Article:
John Anton Goldsmith (born 1951) is the Edward Carson Waller Distinguished Service Professor at the University of Chicago, with appointments in Linguistics and Computer Science. He was educated at Swarthmore College, where he obtained his B.A. in 1972, and at MIT, where he completed his Ph.D. in Linguistics under Morris Halle in 1976. He was on the faculty at the Department of Linguistics at Indiana University, before joining the University of Chicago in 1984.
Muhammad Abd-al-Rahman Barker (born November 3, 1930 as Phillip Barker) is a retired professor of Urdu and South Asian Studies who created one of the first roleplaying games, Empire of the Petal Throne, and has authored several fantasy/science fantasy novels based in his associated world setting of Tékumel.
Paul Pimsleur (October 17, 1927 – June 22, 1976) was an authority in the field of applied linguistics. Pimsleur grew up in New York City and earned a bachelor's degree at the City College of New York and a Ph.D. in French and a master's degree in psychological statistics from Columbia University. His first position involved teaching French phonetics and phonemics at the University of California, Los Angeles.
Jean Berko Gleason is a Boston University psycholinguist best known for having created the Wug Test. The test, which was designed to investigate the manner in which children acquire grammatical understanding, was created in 1958. It remains significant in the realms of linguistics and cognitive development.
Stephen Krashen is professor emeritus at the University of Southern California, who moved from the linguistics department to the faculty of the School of Education in 1994. He is a linguist, educational researcher, and activist.
Morris Swadesh (January 22, 1909 - July 20, 1967) was an influential and controversial American linguist who applied a basic concept in linguistics to the Indigenous languages of the Americas. Changes in language occur over centuries, the best known example being the shift from Latin to the Romance languages (Italian, French, Spanish, Portuguese and Romanian) that occurred in Europe in less than 2000 years.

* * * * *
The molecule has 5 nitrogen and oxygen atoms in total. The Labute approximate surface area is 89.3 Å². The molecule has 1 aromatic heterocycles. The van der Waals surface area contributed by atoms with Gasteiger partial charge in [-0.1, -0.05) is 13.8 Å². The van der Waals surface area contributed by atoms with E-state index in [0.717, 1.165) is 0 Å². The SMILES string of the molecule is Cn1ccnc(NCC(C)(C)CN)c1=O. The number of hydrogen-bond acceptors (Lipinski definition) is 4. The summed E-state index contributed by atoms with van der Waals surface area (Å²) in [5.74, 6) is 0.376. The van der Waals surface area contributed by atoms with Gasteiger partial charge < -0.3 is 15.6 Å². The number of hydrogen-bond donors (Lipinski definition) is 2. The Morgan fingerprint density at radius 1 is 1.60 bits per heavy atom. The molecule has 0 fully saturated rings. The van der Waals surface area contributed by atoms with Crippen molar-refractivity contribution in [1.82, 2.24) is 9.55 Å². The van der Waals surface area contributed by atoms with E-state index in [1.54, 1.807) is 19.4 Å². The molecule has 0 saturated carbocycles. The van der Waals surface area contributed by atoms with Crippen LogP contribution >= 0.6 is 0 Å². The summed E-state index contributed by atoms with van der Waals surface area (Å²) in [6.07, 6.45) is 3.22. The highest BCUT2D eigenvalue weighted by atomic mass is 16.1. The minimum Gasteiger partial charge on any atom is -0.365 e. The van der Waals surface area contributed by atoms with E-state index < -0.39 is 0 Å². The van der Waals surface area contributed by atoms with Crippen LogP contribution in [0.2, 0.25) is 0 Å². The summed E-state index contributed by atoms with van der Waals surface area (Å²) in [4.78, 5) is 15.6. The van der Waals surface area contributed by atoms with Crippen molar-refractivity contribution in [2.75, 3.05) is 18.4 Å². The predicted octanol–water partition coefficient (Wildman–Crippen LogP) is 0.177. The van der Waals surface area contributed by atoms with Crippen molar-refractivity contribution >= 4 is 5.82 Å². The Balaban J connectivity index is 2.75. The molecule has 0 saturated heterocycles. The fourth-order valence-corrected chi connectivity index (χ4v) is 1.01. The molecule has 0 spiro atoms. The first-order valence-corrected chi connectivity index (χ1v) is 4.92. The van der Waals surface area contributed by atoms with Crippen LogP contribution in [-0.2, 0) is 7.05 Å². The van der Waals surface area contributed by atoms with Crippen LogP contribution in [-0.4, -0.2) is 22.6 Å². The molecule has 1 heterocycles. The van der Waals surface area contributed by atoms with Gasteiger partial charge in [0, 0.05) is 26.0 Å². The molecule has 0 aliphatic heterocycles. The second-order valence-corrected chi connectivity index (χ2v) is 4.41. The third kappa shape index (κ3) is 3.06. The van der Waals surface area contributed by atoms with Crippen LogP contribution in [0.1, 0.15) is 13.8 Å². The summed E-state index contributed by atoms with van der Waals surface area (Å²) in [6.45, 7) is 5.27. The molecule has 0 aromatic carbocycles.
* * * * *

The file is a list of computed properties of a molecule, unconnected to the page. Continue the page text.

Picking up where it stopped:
John Grinder Ph.D. is an American linguist, author, management consultant, trainer and speaker. Grinder is credited with the co-creation with Richard Bandler of the field of Neuro-linguistic programming. He is co-director of Quantum Leap Inc. , a management consulting firm founded by his partner Carmen Bostic St. Clair in 1987 (Grinder joined in 1989). Grinder and Bostic St. Clair also run workshops and seminars on NLP internationally.
Adele Eva Goldberg (born November 9, 1963) is a researcher in the field of linguistics. Since 2004, she has been a Professor in Linguistics, and an associated faculty in Psychology at Princeton University. From 1997-2004, she was an Associate Professor of Linguistics and the Beckman Institute at the University of Illinois at Urbana-Champaign (UIUC). She was also, from 1997 to 1998, Associate Professor of Linguistics at the University of California, San Diego (UCSD).
Zellig Sabbettai Harris (October 23, 1909 - May 22, 1992) was a renowned American linguist, mathematical syntactician, and methodologist of science. Originally a Semiticist, he is best known for his work in structural linguistics and discourse analysis and for the discovery of transformational structure in language, all achieved in the first 10 years of his career and published within the first 25.
William Labov is an American linguist, widely regarded as the founder of the discipline of variationist sociolinguistics. He has been described as "an enormously original and influential figure who has created much of the methodology" of sociolinguistics. He is employed as a professor in the linguistics department of the University of Pennsylvania, and pursues research in sociolinguistics, language change, and dialectology.
Robert W. Young (May 18, 1912 – February 20, 2007), professor emeritus of Linguistics at the University of New Mexico, was an American linguist known for his work on the Navajo language. With Navajo scholar William Morgan, Young compiled the monumental The Navajo Language: A Grammar and Colloquial Dictionary, a dictionary accompanied by a 400-page grammar "sketch". Young, Morgan and Sally Midgette also produced the Analytical Lexicon of Navajo, which organizes the lexicon by root.